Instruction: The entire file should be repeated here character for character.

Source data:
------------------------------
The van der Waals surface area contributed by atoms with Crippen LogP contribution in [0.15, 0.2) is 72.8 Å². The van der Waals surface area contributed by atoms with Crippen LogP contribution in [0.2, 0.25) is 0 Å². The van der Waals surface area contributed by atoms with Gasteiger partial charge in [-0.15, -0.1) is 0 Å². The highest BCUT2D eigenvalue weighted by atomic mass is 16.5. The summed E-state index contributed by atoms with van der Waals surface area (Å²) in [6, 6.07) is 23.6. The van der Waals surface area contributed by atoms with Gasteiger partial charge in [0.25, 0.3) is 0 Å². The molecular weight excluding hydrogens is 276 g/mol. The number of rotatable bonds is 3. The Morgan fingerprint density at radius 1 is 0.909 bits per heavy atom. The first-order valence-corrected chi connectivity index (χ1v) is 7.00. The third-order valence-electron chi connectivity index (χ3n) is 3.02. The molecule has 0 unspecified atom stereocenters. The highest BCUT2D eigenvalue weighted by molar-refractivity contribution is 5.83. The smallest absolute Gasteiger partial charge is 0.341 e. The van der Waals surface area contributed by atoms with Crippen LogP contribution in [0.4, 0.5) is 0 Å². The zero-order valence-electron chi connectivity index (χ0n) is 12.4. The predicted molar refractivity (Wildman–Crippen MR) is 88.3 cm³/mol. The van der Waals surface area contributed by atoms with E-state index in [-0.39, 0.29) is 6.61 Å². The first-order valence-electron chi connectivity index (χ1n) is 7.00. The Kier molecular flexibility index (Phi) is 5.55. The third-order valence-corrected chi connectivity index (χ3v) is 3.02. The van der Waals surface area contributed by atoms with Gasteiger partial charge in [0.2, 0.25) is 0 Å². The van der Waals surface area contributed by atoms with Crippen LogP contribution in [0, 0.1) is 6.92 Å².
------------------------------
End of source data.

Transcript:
The van der Waals surface area contributed by atoms with Crippen LogP contribution in [0.15, 0.2) is 72.8 Å². The van der Waals surface area contributed by atoms with Crippen LogP contribution in [0.2, 0.25) is 0 Å². The van der Waals surface area contributed by atoms with Gasteiger partial charge in [-0.15, -0.1) is 0 Å². The highest BCUT2D eigenvalue weighted by atomic mass is 16.5. The summed E-state index contributed by atoms with van der Waals surface area (Å²) in [6, 6.07) is 23.6. The van der Waals surface area contributed by atoms with Gasteiger partial charge in [0.25, 0.3) is 0 Å². The molecular weight excluding hydrogens is 276 g/mol. The number of rotatable bonds is 3. The Morgan fingerprint density at radius 1 is 0.909 bits per heavy atom. The first-order valence-corrected chi connectivity index (χ1v) is 7.00. The third-order valence-electron chi connectivity index (χ3n) is 3.02. The molecule has 0 unspecified atom stereocenters. The highest BCUT2D eigenvalue weighted by molar-refractivity contribution is 5.83. The smallest absolute Gasteiger partial charge is 0.341 e. The van der Waals surface area contributed by atoms with Crippen LogP contribution in [0.4, 0.5) is 0 Å². The zero-order valence-electron chi connectivity index (χ0n) is 12.4. The predicted molar refractivity (Wildman–Crippen MR) is 88.3 cm³/mol. The van der Waals surface area contributed by atoms with E-state index in [-0.39, 0.29) is 6.61 Å². The first-order valence-electron chi connectivity index (χ1n) is 7.00. The Kier molecular flexibility index (Phi) is 5.55. The third-order valence-corrected chi connectivity index (χ3v) is 3.02. The van der Waals surface area contributed by atoms with Gasteiger partial charge in [0.2, 0.25) is 0 Å². The van der Waals surface area contributed by atoms with Crippen LogP contribution in [0, 0.1) is 6.92 Å².